Make sure Halloween is pleasant for pets

Mary A. Castillo

Costumes, candy and eerie jack-o-lanterns make Halloween night one

of the most eagerly anticipated celebrations of the year. But it’s a

potentially hazardous one for pets.


“Although Halloween has been quiet here in the past, this is just

a prevention measure,” Animal Shelter Director Nancy Goodwin said.

One of the biggest culprits for a trip to the vet is candy.

Chocolate can be downright poisonous for dogs and cellophane or tin


foil wrappings can cause choking, Goodwin said.

Even if owners keep candy and party beverages out of reach, pets

might be confused or even frightened when the miniature Bride of

Frankenstein appears at the front door.

“Owners should keep a pet in a room or have them spend the night

at a kennel,” Goodwin advised. Pets should also be wearing collars

with ID tags just in case they make the great escape.

But Goodwin acknowledged that not all pets are scaredy cats.


“Certain breeds like pugs and basset hounds could care less,” she

said. In fact, they might feel neglected if they’re not joining the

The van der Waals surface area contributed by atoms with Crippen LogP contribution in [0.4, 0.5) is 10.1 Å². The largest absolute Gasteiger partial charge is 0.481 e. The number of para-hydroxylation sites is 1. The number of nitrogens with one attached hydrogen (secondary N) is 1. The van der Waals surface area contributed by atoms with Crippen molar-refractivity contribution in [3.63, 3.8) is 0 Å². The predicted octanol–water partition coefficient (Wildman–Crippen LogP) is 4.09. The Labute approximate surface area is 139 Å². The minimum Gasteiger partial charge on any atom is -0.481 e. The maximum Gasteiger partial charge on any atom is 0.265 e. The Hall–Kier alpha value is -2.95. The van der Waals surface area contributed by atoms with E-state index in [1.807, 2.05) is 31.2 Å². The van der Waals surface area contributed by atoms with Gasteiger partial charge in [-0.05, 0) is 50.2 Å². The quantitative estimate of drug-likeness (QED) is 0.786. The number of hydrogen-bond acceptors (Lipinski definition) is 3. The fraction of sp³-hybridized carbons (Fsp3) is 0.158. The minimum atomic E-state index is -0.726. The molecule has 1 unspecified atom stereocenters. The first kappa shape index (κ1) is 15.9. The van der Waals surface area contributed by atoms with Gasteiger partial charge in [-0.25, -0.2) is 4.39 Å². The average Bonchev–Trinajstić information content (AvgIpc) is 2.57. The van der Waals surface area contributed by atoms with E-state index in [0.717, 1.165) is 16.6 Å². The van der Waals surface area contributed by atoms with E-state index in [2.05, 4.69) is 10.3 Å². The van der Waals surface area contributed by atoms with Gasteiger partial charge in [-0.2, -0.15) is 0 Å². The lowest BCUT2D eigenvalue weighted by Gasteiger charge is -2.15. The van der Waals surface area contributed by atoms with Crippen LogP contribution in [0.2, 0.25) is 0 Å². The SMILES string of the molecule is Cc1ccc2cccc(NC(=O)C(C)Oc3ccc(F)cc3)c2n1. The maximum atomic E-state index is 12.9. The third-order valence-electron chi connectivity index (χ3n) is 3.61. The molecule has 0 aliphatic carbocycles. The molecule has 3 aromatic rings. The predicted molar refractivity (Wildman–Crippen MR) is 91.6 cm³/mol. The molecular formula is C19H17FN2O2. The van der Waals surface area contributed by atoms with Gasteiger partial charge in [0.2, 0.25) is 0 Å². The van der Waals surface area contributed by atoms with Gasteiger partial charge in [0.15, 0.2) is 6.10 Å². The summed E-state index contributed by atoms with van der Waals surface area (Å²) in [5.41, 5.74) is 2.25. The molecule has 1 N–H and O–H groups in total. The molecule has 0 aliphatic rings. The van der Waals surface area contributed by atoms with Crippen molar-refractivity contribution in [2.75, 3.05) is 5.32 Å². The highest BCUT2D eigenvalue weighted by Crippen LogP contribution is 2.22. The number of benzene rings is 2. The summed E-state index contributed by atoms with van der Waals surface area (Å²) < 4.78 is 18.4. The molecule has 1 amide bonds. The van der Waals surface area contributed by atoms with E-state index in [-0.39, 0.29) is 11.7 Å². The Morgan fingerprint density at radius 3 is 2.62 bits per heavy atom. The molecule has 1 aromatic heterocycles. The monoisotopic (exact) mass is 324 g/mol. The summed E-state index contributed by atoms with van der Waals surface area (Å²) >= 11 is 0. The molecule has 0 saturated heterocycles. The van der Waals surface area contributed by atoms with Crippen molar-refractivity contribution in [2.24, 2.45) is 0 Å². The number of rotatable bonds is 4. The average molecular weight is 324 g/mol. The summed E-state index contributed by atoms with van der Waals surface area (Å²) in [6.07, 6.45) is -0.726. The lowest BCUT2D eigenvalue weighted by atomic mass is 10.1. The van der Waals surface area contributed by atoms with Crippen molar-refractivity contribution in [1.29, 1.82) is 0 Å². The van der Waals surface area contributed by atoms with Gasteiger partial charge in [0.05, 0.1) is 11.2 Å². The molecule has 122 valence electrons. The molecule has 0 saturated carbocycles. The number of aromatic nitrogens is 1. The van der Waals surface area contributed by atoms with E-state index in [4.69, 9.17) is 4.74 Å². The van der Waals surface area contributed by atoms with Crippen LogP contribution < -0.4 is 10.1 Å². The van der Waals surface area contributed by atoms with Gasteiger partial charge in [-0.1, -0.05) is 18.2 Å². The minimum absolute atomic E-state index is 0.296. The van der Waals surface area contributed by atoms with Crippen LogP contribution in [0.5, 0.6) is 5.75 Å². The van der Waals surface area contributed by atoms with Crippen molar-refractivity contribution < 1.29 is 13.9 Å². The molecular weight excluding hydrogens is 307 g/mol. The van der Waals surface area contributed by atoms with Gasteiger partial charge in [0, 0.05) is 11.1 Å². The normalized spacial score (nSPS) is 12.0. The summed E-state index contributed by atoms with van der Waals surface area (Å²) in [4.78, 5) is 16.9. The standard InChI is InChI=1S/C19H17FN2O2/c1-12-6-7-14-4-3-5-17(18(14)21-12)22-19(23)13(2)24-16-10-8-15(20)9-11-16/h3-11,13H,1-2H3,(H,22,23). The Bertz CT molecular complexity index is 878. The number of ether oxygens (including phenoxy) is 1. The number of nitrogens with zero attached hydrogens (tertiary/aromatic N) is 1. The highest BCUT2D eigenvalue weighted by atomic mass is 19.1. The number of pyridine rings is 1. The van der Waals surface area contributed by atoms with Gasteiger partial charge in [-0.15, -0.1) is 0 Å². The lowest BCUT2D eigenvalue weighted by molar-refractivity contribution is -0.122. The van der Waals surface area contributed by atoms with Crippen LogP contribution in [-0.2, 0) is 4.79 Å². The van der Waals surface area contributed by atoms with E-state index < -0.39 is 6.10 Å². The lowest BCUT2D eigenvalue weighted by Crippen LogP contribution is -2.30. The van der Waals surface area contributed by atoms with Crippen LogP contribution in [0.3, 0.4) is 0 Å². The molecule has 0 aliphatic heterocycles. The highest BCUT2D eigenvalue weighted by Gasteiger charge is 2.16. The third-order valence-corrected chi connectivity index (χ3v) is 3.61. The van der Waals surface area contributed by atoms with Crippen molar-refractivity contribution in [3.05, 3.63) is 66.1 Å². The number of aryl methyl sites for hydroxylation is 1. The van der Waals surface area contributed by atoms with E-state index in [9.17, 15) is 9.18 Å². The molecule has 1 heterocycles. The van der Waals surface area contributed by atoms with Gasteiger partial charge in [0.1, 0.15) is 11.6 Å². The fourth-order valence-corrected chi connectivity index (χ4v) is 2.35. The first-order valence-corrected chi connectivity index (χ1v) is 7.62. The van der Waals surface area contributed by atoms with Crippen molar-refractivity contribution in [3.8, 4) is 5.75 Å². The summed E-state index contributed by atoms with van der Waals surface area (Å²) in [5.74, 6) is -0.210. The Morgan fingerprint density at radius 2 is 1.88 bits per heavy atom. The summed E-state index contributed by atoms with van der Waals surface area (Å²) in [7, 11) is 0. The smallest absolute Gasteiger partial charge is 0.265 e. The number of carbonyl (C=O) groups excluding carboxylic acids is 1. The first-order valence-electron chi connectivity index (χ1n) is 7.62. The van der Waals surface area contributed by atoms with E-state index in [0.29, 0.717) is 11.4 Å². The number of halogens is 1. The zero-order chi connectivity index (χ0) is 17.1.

fun in a costume of their own.

Humane Society

Halloween safety tips

* Don’t leave your pet out in the yard. There are plenty of

incidents of vicious pranksters who have teased, injured and even

killed pets on this night. Black cats are especially targeted for


pranks or harm.

* Trick-or-Treat candies are not for pets.

* Be watchful of pets around lighted pumpkins: they can knock

them over and cause a fire or get burned.

* Don’t dress a pet in a costume unless you know they love it. If

you do, make sure the costume doesn’t constrict or obstruct the

animal’s vision.

* All but the most social dogs should be kept in a separate room

during trick-or-treat visiting hours.

* Be careful your dog or cat doesn’t dart out through an open

door and make sure they’re wearing collars with ID tags.

For more information, getting an ID tag for your pet or if you

have lost a pet in the cities of Laguna Beach and Laguna Woods please

call (949) 497-3552.